Private donations sought for new arts district

Downtown Bellingham is finding a new identity as its budding Arts District comes together.

Using the Mount Baker Theatre and the new Art and Children’s Museum as anchors, the district will give downtown Bellingham a thriving center for art and culture.

Because the city and the county have created the Bellingham-Whatcom Public Facilities District similar to the one used to build Safeco Field, the area can do it without any new taxes.

The Public Facilities District, formed in 2002 and run by a seven-member board, recieves a rebate of 33 cents for every $1,000 of sales tax collected by Bellingham and Whatcom County and is expected to provide about $17 million over 25 years, depending on sales.


But it still wasn’t enough to see the arts district through.

The project needed to raise $8.6 million: $4 million for an endowment fund to keep the museum and theater running and $4 million for capital costs, with the rest built in for campaign expenses, says Ken Culver, president of the board of Campaign for the Arts. It was going to need donors, big ones, so the Campaign for the Arts was formed to find them.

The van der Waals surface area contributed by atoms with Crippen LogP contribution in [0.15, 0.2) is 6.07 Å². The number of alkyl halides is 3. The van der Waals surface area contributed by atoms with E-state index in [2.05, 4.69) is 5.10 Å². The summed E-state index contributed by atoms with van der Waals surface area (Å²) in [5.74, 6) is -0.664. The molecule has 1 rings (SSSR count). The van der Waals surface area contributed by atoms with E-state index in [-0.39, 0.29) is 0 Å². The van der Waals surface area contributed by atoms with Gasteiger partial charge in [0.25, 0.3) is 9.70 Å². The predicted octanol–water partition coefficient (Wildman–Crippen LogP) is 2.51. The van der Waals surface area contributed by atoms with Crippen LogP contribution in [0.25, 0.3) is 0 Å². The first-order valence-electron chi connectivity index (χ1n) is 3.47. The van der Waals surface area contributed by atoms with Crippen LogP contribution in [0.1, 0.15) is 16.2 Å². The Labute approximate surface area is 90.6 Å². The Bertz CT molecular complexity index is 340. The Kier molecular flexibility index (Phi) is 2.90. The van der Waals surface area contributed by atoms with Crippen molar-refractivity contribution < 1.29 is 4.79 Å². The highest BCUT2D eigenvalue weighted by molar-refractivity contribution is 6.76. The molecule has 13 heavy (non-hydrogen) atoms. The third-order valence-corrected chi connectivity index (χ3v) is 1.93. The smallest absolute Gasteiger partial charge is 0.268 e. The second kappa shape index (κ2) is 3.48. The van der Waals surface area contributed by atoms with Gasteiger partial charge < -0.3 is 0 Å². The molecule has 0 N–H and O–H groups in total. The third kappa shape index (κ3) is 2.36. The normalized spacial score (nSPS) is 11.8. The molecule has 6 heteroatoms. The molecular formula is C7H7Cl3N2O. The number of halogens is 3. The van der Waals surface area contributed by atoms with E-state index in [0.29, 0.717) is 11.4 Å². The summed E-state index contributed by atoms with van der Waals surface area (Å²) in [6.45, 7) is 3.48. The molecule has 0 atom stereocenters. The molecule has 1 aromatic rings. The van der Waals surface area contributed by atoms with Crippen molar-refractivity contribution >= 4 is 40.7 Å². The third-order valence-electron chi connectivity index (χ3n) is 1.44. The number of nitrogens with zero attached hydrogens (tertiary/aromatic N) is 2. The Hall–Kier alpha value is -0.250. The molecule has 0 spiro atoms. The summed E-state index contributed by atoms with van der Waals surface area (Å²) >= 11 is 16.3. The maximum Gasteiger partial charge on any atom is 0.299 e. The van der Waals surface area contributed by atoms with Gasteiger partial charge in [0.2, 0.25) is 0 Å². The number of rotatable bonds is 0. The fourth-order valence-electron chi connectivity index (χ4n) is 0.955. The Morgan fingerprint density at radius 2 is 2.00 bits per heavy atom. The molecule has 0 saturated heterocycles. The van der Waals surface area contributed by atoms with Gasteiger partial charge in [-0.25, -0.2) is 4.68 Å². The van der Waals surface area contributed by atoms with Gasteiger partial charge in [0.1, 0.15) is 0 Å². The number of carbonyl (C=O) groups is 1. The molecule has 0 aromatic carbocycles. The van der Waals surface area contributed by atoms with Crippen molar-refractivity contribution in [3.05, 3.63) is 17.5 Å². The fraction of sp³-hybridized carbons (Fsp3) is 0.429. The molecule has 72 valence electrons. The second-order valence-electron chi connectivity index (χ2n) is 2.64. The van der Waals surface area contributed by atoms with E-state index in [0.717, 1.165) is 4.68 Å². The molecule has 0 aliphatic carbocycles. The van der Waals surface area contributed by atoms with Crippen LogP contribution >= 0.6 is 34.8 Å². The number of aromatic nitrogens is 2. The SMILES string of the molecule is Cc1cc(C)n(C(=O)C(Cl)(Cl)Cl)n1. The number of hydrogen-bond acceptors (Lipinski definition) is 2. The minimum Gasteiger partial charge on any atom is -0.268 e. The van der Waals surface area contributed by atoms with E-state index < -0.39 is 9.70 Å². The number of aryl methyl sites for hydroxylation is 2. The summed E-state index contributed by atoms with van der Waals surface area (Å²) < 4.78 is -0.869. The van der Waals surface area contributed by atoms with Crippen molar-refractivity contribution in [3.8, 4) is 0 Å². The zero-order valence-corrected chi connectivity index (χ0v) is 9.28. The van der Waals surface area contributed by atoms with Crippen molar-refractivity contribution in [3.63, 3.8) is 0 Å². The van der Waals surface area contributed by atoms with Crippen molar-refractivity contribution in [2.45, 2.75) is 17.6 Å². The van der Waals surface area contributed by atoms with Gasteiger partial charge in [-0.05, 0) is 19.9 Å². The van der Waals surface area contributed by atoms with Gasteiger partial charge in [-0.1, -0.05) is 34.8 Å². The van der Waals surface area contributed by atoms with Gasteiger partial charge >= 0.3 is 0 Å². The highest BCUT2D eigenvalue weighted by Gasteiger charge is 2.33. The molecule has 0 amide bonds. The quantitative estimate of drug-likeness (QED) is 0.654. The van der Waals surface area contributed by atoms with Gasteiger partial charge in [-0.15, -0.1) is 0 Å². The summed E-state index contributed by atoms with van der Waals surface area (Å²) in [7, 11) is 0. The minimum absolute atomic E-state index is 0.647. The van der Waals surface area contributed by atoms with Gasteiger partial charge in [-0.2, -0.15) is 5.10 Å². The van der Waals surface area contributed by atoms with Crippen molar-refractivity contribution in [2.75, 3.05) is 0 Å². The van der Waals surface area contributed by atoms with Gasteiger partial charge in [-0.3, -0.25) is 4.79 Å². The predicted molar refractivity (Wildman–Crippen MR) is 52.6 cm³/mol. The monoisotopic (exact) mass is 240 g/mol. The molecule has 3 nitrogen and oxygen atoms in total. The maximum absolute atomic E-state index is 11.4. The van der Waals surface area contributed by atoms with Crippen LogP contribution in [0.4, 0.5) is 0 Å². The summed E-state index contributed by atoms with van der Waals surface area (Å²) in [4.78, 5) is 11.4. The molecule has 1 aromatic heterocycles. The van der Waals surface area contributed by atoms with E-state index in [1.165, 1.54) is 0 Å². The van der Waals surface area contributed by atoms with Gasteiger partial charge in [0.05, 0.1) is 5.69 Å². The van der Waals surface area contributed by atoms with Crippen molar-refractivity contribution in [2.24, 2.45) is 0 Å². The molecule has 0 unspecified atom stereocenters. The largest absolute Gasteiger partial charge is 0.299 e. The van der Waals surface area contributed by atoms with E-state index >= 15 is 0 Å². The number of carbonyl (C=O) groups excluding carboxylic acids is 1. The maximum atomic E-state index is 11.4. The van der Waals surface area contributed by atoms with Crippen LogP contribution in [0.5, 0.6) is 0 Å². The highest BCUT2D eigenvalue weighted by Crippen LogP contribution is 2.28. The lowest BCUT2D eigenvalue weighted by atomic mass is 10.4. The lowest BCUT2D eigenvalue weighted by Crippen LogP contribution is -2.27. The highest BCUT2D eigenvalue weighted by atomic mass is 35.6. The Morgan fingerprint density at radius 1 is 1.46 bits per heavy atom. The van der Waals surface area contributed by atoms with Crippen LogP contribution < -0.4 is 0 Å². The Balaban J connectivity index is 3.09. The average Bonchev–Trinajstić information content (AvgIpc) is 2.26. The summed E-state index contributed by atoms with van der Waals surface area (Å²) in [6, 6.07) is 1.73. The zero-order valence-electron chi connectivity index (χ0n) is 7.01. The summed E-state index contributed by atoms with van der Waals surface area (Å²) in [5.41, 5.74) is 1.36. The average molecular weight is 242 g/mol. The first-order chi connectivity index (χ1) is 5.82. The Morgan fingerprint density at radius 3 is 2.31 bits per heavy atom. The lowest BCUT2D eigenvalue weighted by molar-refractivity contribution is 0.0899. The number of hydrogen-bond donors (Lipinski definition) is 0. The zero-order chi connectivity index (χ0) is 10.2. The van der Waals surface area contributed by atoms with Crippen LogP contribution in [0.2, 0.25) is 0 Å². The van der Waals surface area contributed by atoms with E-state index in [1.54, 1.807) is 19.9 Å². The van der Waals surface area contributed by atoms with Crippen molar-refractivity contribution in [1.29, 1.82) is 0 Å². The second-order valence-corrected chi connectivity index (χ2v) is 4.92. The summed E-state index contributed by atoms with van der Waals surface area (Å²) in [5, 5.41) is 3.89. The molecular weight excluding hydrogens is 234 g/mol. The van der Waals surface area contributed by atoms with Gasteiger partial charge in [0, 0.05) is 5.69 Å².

The campaign is a private group, made up of citizens and people involved with the museum and theater, that works with the Public Facilities District as well as the city to coordinate funding. The campaign also works with the nonprofit organization Whatcom Community Foundation, which will hold the endowed funds. The campaign sought larger donations to start and has raised more than $4.7 million so far.

“And that’s very important for people to understand,” Culver says. “A big, successful campaign like this is usually not successful if you go out and announce that you have to raise the first dollar. It signals to prospective donors that others have gone before me.”

After receiving initial donations — the largest of which was $1 million — the campaign has opened the floor for public donations of any size.